Alan

Associate Principal Scientist

A research chemist needs to have excellent laboratory skills, an in-depth knowledge and understanding of organic chemistry, and a love for science. Alan

So, what do you do?

My role is split between working to develop safe, scalable and cost-efficient processes for producing APIs (Active Pharmaceutical Ingredients), and helping to build capability in my organisation with regards to this task, either through training or the introduction of new technologies.

What qualifications and experience do you have?

I did a BSc (Hons) in Chemistry, at the University of Strathclyde which included a sandwich year with Pfizer. After this I did a PhD in Chemistry at Cambridge University, followed by postdoctoral research at the University of California. I then returned to the UK and have been with my current employer for ten years.

What does your typical day involve?

In my current role as Associate Principal Scientist: Mostly meetings with some labwork sandwiched in here and there.  I work a lot with people on different sites and in different companies and this means a lot of telephone conferences.

In my previous role as Senior Scientist: Before starting in the lab each day I spend about 90minutes in my office, catching up with emails and reading the chemical literature. For the rest of the day, until about 6pm, I am usually performing experiments in a laboratory, though I break for lunch for 45min.

Two or three times a week I have meetings associated with my project, or, less frequently, departmental business.  I usually have numerous discussions each day with my line manager. These deal with my project or activities that raise my profile within the department.

How has your career developed since you entered the industry?

I have been given increasing amounts of responsibility for coaching younger members of the department.  I have also had the chance to help organise seminars held within the department involving external speakers.

More recently I have performed a number of secondments, including a stint working in a pilot plant and some time providing technical support to the APIs that are already on the market.  A year ago, I was promoted and now I only spend a proportion of my time directly supporting drug projects.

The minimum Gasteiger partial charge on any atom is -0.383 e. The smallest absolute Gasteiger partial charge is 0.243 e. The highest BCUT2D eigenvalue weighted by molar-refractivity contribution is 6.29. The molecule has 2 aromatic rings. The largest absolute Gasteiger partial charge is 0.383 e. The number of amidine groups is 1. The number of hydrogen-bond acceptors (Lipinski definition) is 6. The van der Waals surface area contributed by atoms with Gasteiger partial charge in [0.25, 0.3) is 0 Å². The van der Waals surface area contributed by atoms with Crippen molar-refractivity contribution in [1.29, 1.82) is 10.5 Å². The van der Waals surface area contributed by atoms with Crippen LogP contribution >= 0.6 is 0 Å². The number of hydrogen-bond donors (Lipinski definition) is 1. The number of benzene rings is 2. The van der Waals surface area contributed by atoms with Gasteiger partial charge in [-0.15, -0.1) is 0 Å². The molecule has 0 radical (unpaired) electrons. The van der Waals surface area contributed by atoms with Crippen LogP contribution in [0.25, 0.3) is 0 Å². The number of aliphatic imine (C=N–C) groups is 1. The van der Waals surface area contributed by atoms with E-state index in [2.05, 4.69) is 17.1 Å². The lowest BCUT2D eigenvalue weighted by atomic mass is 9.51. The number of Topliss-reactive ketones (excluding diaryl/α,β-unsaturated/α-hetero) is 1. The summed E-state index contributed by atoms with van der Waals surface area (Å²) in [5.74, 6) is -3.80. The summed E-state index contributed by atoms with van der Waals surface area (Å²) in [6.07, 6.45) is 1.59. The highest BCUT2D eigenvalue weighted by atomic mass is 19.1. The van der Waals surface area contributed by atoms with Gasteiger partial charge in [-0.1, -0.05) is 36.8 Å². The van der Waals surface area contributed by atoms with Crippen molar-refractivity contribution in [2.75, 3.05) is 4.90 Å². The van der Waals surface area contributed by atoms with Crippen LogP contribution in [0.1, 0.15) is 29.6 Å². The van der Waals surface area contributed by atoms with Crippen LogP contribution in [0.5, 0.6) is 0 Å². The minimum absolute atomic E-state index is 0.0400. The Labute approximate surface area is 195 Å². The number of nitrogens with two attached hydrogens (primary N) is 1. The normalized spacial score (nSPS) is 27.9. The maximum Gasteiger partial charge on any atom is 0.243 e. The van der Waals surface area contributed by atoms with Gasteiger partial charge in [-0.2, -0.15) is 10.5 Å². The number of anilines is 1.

Why did you decide on a career in the pharmaceutical industry?

I was lucky enough to undertake a sandwich placement as a medicinal chemist whilst an undergraduate.  This opened my eyes to the challenges faced by pharmaceutical scientists.

As I was doing my PhD I became increasingly disillusioned with academia, but wanted to continue doing chemical research. I wanted the opportunity to apply the technical skills I had acquired during my PhD and postdoc to high risk, high reward projects which ultimately may yield drugs that can make a real difference to a person’s quality of life.

Do you work mostly on your own or as part of team?

I work as a part of a number of teams.

What is it like socially where you work?

There are lots of sports groups. Within my department there is also a lunchtime bridge club, a reading group and a craft group. We also go out for curries on a regular basis.

What are you most proud of in your career?

Being named one of the ‘Leading Chemists of the Next Decade’ at a symposium held at Roche (Basel).

Also, I helped to develop the processes used in the manufacture of a drug for opioid-induced constipation that is now on the market.

Do you think any particular qualifications or experience would be an advantage for someone entering the industry now?

The people I work with are either specialists or generalists. Whilst you can develop as a specialist through on the job training, prior experience in that particular field would help. For a generalist, additional experience is not so important but he/she should be willing to pick up skills in a variety of different areas, rather than developing solely as a synthetic chemist.

Big companies can afford to train employees in areas that are of secondary importance to their core activities, and are more likely to hire someone based on their long-term potential. Smaller companies need scientists with prior experience of the drug discovery process so that when they start, they are ‘up to speed’ with the job from day one. In the second case, a job seeker with prior experience of the technologies used everyday in pharmaceutical research and development will always have an advantage.

What possibilities are there for your career in the future?

I would like to think that I would be able to undertake further secondments in different functions, and to spend some time managing a team.

What do you think are the most important skills for someone in your role to have?

Treating each day as if it was your first in the job, being open to new ideas and not being afraid to take on new challenges. It is also important to have excellent laboratory skills, an in-depth knowledge and understanding of organic chemistry, and a passion for science.

What one piece of advice would you give to someone seeking a career in the pharmaceutical industry?

If you are interested in a role in a particular part of a business do whatever you can to spend some time visiting it, performing a placement there or developing contacts with those that work there. Learn about the challenges these people face in their role. Not only will you work out if the role is for you, but your job application will be reviewed much more favourably.

What’s the biggest difference between working in academia and the pharmaceutical industry?

The science in the pharmaceutical industry can be applied in nature as its scientists are trying to bring products to market, whilst the science in academia is on the whole trying to answer more fundamental questions.